Cuisine of Mauritius

A holiday to Mauritius has countless advantages. Alongside its hot climate, stunning shorelines and friendly locals, the cuisine is a superb blend of historic French influences and distinctive Mauritian flavours that has holidaymakers coming back time and time again.

If you’re planning a Mauritius holiday, it’s a good idea to brush up on your knowledge of what the tastiest treats around will be. We’ve put together a list of some of the classics and less well known kinds of food to be found in Mauritius.

The region's wrap star

As well as its European influences, food in Mauritius also takes plenty of cues from the cuisine of India, as well as a few tricks learned from the Far East.

It means that fusion cuisine is actually the default way to eat on the island, backed up by plenty of homegrown ways to cook that make the flavours sing all the more.

One of the signature dishes of Mauritius is dholl pori. It’s a tasty curry wrap that makes for a fantastic street snack, although you’ll find larger and more filling ones in restaurants dotted across the island.

Dholl pori is one example of how classic Indian dishes have been given a new life on Mauritius.

Because Indian people who moved here couldn’t get hold of their usual flatbreads, they made a whole new one instead with local ingredients. As such, dholl pori is a fried flatbread in which split peas, chutney, curry and more are wrapped up to enjoy.

Surrender to a gajak attack

Deep fried goodness in every morsel is the order of the day for gajak, which forms another robust part of Mauritian street food culture. There’s a wealth of sweet and savoury variations to these bitesize offerings, such as the sweet zing of an eggplant fritter or the hearty, filling flavour of potato fritters.

If you’re really looking for some inventive ways to ignite your palate though, sweet potato cakes are the way forward. That under-appreciated orange champion of the veggie world finds a new lease of life in Mauritius, becoming the principle ingredient in a superb dessert.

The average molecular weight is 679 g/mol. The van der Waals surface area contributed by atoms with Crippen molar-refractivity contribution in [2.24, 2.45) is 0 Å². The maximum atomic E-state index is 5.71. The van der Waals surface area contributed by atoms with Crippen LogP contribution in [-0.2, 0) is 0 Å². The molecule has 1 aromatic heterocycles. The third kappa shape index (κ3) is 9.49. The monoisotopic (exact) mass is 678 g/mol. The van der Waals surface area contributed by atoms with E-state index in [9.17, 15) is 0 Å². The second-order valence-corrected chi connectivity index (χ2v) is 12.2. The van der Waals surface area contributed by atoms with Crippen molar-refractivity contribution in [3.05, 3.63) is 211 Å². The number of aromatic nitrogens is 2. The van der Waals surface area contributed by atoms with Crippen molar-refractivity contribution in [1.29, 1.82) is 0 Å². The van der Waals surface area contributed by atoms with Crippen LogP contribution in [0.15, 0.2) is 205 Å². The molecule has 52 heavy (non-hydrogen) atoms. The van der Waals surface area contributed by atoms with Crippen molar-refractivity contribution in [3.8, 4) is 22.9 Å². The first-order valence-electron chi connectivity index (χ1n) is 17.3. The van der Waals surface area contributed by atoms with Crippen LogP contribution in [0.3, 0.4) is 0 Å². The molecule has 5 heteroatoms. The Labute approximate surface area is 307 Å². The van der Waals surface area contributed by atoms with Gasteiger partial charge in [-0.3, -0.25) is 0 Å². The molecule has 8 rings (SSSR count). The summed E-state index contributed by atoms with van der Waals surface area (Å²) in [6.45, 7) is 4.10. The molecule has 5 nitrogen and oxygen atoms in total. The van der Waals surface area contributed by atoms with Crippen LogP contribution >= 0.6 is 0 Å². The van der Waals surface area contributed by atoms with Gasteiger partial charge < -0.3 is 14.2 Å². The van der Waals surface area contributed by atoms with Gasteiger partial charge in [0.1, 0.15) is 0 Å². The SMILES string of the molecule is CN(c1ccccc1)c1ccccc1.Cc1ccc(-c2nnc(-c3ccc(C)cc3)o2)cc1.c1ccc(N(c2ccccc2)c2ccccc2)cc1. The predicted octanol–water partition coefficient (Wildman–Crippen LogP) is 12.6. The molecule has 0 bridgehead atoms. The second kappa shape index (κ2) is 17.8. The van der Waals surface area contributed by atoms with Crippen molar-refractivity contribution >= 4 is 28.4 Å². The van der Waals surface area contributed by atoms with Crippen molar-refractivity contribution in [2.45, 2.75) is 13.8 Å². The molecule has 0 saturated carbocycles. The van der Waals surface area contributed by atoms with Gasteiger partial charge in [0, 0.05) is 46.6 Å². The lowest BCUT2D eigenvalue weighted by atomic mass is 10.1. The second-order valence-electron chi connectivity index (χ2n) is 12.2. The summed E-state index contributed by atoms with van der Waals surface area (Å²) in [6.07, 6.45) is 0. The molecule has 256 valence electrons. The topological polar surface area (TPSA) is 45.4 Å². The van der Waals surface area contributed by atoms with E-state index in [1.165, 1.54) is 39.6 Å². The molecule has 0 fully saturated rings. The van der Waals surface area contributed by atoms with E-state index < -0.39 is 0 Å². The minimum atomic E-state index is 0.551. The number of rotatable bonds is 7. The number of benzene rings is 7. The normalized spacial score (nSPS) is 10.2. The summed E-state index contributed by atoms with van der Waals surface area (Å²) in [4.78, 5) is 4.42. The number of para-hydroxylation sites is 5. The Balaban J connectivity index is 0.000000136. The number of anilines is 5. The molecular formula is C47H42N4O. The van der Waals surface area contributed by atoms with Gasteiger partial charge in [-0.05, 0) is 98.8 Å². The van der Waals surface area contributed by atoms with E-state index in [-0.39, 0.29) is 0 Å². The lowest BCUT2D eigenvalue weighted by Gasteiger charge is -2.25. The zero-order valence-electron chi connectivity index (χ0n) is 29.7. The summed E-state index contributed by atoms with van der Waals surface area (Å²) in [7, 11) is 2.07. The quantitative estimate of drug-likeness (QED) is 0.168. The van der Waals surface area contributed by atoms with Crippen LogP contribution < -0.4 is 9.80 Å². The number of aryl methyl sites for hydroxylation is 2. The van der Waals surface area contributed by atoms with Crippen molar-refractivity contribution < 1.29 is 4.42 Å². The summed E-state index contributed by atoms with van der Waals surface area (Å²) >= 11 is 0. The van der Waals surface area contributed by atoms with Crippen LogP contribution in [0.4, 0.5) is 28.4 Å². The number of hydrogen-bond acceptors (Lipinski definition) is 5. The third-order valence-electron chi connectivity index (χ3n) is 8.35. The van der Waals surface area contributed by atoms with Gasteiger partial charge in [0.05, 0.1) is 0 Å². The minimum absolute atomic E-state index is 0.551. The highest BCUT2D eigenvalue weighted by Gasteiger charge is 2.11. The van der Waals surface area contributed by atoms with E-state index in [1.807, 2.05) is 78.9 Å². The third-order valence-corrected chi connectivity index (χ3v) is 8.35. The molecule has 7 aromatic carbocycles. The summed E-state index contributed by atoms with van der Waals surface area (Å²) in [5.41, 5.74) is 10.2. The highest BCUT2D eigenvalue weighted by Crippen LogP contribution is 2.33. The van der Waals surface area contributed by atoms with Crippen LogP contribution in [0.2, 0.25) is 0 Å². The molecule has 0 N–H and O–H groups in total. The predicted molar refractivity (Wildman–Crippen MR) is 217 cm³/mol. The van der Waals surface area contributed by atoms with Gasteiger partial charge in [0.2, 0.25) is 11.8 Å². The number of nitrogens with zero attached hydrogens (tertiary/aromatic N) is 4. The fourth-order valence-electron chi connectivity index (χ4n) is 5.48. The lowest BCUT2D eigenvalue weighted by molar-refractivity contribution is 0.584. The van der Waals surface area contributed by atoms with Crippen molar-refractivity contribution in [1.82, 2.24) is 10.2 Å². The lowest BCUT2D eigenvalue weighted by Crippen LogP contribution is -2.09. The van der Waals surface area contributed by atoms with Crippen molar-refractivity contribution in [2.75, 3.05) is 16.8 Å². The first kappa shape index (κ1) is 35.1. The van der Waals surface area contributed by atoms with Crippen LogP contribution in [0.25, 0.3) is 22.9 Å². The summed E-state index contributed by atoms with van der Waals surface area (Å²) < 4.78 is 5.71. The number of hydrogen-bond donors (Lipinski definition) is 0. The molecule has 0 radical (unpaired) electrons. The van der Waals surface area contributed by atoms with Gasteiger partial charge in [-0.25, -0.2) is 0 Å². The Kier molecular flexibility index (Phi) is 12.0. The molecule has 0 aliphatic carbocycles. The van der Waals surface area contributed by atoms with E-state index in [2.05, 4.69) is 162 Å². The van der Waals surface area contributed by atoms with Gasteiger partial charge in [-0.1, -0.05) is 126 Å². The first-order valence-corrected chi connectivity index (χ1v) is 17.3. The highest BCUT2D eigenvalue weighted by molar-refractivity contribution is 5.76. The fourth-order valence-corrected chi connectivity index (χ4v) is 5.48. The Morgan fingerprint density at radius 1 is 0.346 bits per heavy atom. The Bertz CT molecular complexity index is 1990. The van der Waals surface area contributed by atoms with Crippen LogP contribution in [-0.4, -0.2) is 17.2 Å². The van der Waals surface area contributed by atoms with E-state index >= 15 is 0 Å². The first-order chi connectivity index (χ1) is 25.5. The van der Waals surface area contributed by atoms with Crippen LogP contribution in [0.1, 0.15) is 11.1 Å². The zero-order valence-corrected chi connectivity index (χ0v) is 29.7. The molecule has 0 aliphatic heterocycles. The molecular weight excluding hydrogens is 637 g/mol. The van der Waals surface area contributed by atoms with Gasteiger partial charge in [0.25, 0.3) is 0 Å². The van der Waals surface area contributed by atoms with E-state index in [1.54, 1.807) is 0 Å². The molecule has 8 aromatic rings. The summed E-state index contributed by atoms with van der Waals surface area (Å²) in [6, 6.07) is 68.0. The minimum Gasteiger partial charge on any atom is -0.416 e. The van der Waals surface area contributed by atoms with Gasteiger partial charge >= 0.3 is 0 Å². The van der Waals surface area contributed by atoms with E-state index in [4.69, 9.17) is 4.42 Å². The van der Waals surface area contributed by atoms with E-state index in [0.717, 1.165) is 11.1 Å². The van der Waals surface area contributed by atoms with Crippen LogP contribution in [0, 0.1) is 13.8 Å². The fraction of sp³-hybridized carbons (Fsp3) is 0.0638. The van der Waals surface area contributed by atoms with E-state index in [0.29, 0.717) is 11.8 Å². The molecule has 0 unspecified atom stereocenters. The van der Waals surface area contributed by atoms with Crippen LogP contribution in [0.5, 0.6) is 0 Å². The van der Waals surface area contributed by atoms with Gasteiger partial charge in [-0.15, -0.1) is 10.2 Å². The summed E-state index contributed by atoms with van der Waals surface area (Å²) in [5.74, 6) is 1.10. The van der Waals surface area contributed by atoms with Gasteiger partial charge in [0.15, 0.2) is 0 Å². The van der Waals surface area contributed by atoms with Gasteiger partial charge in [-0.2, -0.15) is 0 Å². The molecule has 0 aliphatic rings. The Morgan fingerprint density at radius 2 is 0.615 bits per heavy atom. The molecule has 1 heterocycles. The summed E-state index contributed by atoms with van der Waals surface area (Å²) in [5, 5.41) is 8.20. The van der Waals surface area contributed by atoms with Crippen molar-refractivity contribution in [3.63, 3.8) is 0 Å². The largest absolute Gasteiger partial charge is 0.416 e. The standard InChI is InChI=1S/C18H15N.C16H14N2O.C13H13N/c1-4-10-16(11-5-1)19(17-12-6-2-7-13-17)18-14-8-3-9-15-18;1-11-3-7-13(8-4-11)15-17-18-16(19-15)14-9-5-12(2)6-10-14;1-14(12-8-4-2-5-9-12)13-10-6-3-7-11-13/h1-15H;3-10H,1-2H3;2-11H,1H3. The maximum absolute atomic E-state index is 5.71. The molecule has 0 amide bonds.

Each cake comes filled with a creamy mix of sweet potato with coconut, sugar and cardamom, and the whole thing is deep-fried to lock in the taste.

Food with heart

The similarities to Indian food continue in classic dishes such as biryani, where rustic rice is fused with vegetables, beef, lamb or chicken, then cooked together with creamy yoghurt, spices and saffron.

In fact, curries of every kind warm plates across Mauritius, and chilli is often added to even the most ordinary of dishes, so those of you who like food with real heat are going to love your time spent here.

As far as drinks go, both to beat the heat as much as tackle the spice, Mauritius has plenty to offer. The most tropical of treats is, of course, the chance to drink in the sunshine from half a hollowed coconut, which is always a good photo opportunity to show off for the folks back home.

Once you’ve tried a couple of bottles of the local favourite beer, Phoenix, it’s wise to turn your attention to another local treat, namely, rum.

Although it’s the Caribbean that’s perhaps the most famous source of rum, many fans of the tipple have turned their gaze to Mauritius, whose history of sugar production has made it a splendid home to some locally produced rums with a distinctive flavour.